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Guest JebelChara

1824 Hookah like it was in Calcutta,India


Guest JebelChara


1824 in Calcutta,India :

I was reading a book this week about various first hand personnal stories and views on Calcutta,India from the time it was first built by a private British citizen 200 plus years ago until the squallor of today.

One short chapter was written by Fanny Parkes in 1824 and she has a mention on hookahs. No copyright infrigements here as the editor of the book states that short portions can be used for reviews. looking online, I found many searches available for this "white english woman" who became Indian in culture after many years.

fanny...x= - Google Search

The illustrations she drew of her travels were amazing.

fa...=1 - Google Image Search

Quote : author Fanny Parkes

"Begums,Thugs, and White Mughals" 1824 ("Thug" originally a Bengali word)

"To a person fresh from england, the number of servants attending at a table is remarkable. We had only a small party of eight to dinner yesterday, including ourselves;

three-and-twenty servants were in attendance! Each gentleman takes his own servants in number from one to six , and each lady her attendant or attendants ,as pleases her fancy.

The HUQQA was very commonly smoked,at that time in Calcutta : before dinner was finished , each man's pipe was behind his chair.The tobacco was generally so well prepared that the odour was not unpleasant, unless by chance you sat next to a man from the "mofusill" {(suburbs) unlike American suburbs etc, those were what would be called"the sticks" where "hillbillies "of India! lived}, when the fume of the spices used by the up -country HUQQA "Bardars" (Huqqa Bardar is the private servant tending each hookah) preparring the tobacco ,rendered it oppresive and disagreeable."

Images by Fanny Parkes :

note :

shisha was preparred by the hookah bardar using dry leaves of tobacco, rinsing and sometimes soaking with water, squeezing out most of the water leaving the tobacco clump moist, spreading out the clump and adding the "Sahib"'s (Master's)favourite spices or tastes and adding honey in rare cases since the tobacco was wet and required no addition of gycerine like we use.

Wouldn't be suprised if there are many accounts of hookah use from the 17th or 18th century first hand.

I remember around 4 pages of a Rudyard Kipling short story where he wrote in long and great detail about the preparrations, the hookah bardar made, and how people were smoking. I think the Sultan in the group if I remember ground up a large pearl and it was added to his shisha!!! Look online , it could get interesting.

"If you don't know where you came from, you won't know where you are going to".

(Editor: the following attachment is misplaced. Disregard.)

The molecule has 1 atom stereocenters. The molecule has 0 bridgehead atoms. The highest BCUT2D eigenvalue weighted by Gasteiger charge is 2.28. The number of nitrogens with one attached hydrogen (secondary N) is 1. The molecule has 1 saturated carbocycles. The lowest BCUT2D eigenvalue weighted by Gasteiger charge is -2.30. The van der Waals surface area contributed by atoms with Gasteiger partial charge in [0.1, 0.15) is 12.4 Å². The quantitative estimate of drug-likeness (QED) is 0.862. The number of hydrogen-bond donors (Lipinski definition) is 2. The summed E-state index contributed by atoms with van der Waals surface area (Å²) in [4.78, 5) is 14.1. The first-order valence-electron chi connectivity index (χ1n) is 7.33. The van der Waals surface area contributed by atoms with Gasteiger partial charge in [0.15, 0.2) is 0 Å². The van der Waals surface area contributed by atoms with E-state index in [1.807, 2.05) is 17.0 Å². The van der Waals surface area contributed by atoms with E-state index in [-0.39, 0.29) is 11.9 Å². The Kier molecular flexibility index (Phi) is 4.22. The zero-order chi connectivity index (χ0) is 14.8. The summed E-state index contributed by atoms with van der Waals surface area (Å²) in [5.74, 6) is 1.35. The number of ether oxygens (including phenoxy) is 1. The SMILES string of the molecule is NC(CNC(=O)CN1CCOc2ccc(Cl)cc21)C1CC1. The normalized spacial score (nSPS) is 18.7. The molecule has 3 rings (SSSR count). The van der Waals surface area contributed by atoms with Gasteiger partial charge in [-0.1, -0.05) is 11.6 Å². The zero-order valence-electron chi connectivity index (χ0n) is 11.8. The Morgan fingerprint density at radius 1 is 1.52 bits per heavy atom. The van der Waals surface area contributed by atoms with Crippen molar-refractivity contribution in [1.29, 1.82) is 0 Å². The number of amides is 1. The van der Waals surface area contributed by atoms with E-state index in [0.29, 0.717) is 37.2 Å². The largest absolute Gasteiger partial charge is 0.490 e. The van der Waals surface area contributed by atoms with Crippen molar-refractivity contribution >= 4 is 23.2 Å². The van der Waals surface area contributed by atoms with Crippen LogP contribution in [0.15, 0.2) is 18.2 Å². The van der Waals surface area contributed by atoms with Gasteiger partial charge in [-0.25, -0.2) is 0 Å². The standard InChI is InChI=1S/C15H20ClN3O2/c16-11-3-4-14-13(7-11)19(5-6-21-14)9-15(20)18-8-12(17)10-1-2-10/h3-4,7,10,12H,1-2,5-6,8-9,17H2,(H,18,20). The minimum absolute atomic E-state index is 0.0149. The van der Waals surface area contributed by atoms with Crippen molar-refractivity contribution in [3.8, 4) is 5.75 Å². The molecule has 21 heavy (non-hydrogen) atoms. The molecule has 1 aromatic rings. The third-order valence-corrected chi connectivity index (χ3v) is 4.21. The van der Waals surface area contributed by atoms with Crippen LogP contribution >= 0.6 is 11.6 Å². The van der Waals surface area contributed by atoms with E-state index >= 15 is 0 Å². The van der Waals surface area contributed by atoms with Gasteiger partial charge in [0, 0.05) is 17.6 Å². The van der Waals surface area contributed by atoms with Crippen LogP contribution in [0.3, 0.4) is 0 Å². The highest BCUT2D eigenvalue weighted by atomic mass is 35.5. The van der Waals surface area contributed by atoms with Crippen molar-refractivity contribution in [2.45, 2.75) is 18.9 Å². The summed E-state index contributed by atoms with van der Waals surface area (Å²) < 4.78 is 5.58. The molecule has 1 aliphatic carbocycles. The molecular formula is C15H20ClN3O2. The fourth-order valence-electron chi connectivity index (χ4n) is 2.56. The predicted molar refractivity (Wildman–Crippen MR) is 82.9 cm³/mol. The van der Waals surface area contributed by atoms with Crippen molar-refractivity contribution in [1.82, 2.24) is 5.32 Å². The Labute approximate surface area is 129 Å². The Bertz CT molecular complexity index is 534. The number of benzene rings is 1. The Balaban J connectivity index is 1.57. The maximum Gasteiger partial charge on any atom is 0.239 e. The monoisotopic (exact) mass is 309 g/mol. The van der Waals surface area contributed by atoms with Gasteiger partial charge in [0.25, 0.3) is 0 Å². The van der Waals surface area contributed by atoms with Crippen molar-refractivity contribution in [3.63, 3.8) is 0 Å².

Permission Granted

I went online to search

"Rudyard Kipling hookah"

There is a lot of info. The short story I referred to above is mentioned but now i can qoute you it's name. There are I think four pages on hookah in it.

hookah eye-witness hookah from Rudyard Kipling the great British author

"Ballad of the King's Jest"

"And the talk slid north, and the talk slid south,

With the sliding puffs from the Hookah- Mouth;

Four things greater than all things are

Women and Horses and Power and War"

I would not be suprised if today Rudyard Kipling would have changed horses to fast sports cars, and added to the four P.C.s Laptops,Home Media Centers, IPods,Cellphones etc.

another Kipling quote :

"The Betrothed"

"And a woman is only a woman, but a good cigar is a smoke"

If there is anyone who can explain this drawing similarities between tobacco and G-D's greatest gift to all humanity, I'd like to hear.

I would not give up my wife neither for a cigar or the best hookah and shisha!

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2 answers to this question

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interesting book. Ill add it to my "to read" list.

Regarding your quote

And a woman is only a woman, but a good cigar is a smoke

I did a Google search and it brought me to these pages.

Another site had said:

Another important person in history made a big mistake regarding cigars. It was Rudyard Kipling, not Groucho Marx, who first said, "A woman is only a woman, but a good cigar is a smoke." Rudy, a woman is never only a woman, and a good cigar is much more than a smoke. The special experience of enjoying a good cigar can be transcendental.

I personally can't make much sense out of the quote out though,

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